(2) That the current produced by neutralization of charged fibers at the laydown surface have a path to ground. In the case of method 3 above, the path is through the interstices of the woven belt, wherein vapor is made conductive as a result of ionization occurring at the laydown surface.

The optimum web charge for a given combination of apparatus, polymer and solvent may be determined by considering the relationship of target plate current versus web charge. Three such relationships are shown in FIG- URE 7 for two different ion guns, the equipment being otherwise identical, where one gun is operated during two different polymer flow rates. In each instance the clearance between the points of needles 22 and target plate 13 is 1.5 inches. Other dimensional and operational variations for each of curves A, B and C are listed in Table I below, where polymer -flow rate is in pounds per hour and target aim is the distance in inches from a point on target plate 13 directly opposite the points of needle 22, to the bottom edge of target plate 13.

TABLE 1 Curve Needles Polymer Target Aim on Gun Flow Rate The necessary data are obtained from spinning experiments wherein the electric potential (in kilovolts) between ion gun and neutral ground is increased incrementally, and the target plate current (observed at 16 in microamperes) and the web charge (in micro coulombs/ gram) are determined and recorded. Web charge is determined by collecting web for a stated period (e.g. 8 seconds in a basket coulombmeter.) and weighing. From a consideration of the curves it will be noted that increasing web charge is obtained with increasing target plate current (obtained by increasing potential) until a peak is reached. Thereafter secondary ionization becomes significant and it becomes then increasingly difficult to retain a charge on the web. Secondary ionization is characterized by a glow discharge at the trailing edge of the target plate between the target plate and film-fibrils as they leave the target plate. For uniform web formation it is preferred to operate at a voltage between ion gun and neutral ground that will provide a web charge between about 75% and of peak value under non-secondary ionization conditions. The sharp peak of curve A is typical of the condition wherein needles 22 are aimed too far upstream from the edge of target plate 13. Under these conditions it is relatively difficult to maintain a constant charge on successive portions of the web and across the width of the web. Much more satisfactory control is obtained in situations such as those shown in curves B and C. In all of the curves A, B and C increasing the target plate current above the peak charge level for the web has detrimental effects in that the web tends to pin or cling to the target plate resulting in bunching and flicking which are detrimental to the sheet uniformity and secondary ionization, causes non-uniform loss of charge, uneven collapse, and uneven laydown, the plexi- 7 filament 7 tending to roll during laydown if it is not properly electrostatically held to the collecting belt. This causes a sheet of poor uniformity and rope-like appearance to be formed.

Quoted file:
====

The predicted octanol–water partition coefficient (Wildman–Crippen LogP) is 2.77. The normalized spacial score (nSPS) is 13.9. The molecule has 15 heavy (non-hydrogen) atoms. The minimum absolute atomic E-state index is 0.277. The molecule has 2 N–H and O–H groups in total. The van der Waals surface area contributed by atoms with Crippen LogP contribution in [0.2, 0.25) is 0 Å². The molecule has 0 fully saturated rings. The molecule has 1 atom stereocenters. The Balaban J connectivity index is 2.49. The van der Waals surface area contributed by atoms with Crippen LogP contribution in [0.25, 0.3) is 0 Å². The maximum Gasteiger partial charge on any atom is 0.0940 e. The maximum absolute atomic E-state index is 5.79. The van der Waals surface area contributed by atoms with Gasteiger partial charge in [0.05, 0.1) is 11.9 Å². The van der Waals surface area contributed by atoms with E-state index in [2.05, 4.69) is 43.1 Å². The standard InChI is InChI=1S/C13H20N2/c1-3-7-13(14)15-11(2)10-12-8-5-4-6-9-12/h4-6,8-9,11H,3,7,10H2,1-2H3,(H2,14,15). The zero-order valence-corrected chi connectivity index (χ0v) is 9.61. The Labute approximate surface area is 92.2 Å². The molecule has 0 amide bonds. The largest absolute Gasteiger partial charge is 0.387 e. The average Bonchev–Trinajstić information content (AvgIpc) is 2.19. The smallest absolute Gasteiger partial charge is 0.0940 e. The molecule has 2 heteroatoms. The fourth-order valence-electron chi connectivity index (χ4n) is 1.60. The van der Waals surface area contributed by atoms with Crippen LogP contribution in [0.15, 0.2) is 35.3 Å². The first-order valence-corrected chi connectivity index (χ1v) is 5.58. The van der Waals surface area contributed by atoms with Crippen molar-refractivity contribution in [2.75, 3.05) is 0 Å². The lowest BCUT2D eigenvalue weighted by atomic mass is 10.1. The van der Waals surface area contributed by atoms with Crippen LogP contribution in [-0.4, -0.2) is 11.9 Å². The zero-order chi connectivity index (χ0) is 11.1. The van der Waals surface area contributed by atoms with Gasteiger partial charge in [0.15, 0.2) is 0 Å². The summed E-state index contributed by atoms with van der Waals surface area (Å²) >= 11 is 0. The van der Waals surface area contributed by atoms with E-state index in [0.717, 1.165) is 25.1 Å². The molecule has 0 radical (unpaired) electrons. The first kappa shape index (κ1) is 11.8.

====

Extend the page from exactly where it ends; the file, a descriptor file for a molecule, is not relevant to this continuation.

It is to be noted that very high charge levels are obtained on plexifilamentary webs with very low corona current levels. For example, one can obtain a charge of microcoulombs/ gram with only 150 microamperes of current with a point gun. Thus only 6 microamps per corona point are needed. Typical melt spun fibers require a current of 50 to 75 microaniperes/ point to obtain charges at this level.

The process and apparatus of this invention are particularly useful for flash-spinning in a solvent laden atmosphere. It is desirable to spin into an atmosphere containing less than air (more than 75% gaseous solvent). Spinning of this type must be done with polymer/ solvent combinations that separate rapidly on cooling. It is then possible to spin into a closed chamber and have adequate solidification and crystallization of the fiber structure. Thus, a solution of liner polyethylene and trichlorofluoromethane (Freon-11 of Du Pont) may be spun into a closed chamber, whereupon the web is spread by a battle or shroud, is charged electrostatically, and is deposited on a moving belt. The gaseous solvent may then be recovered by compression and condensation without difliculty. In the open ventilated cells previously used this would have been much more difficult because of the large amount of air present.